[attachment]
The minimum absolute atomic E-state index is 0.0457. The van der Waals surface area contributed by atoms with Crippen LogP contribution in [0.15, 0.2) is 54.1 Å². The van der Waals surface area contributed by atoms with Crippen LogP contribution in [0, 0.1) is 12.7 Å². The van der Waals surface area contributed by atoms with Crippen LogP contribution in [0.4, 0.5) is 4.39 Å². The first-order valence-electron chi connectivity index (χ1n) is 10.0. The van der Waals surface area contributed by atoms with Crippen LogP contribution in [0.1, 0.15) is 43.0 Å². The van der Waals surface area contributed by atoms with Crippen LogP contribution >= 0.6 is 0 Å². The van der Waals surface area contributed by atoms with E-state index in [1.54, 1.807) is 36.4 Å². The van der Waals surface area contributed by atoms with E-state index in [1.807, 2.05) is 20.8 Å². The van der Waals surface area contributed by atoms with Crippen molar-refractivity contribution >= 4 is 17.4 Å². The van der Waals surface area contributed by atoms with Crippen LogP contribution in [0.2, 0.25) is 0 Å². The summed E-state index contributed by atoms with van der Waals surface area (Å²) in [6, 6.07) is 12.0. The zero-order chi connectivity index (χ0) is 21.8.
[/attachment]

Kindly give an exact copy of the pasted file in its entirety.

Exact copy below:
The minimum absolute atomic E-state index is 0.0457. The van der Waals surface area contributed by atoms with Crippen LogP contribution in [0.15, 0.2) is 54.1 Å². The van der Waals surface area contributed by atoms with Crippen LogP contribution in [0, 0.1) is 12.7 Å². The van der Waals surface area contributed by atoms with Crippen LogP contribution in [0.4, 0.5) is 4.39 Å². The first-order valence-electron chi connectivity index (χ1n) is 10.0. The van der Waals surface area contributed by atoms with Crippen LogP contribution in [0.1, 0.15) is 43.0 Å². The van der Waals surface area contributed by atoms with Crippen LogP contribution >= 0.6 is 0 Å². The van der Waals surface area contributed by atoms with E-state index in [1.54, 1.807) is 36.4 Å². The van der Waals surface area contributed by atoms with E-state index in [1.807, 2.05) is 20.8 Å². The van der Waals surface area contributed by atoms with Crippen molar-refractivity contribution >= 4 is 17.4 Å². The van der Waals surface area contributed by atoms with Crippen LogP contribution in [0.2, 0.25) is 0 Å². The summed E-state index contributed by atoms with van der Waals surface area (Å²) in [6, 6.07) is 12.0. The zero-order chi connectivity index (χ0) is 21.8.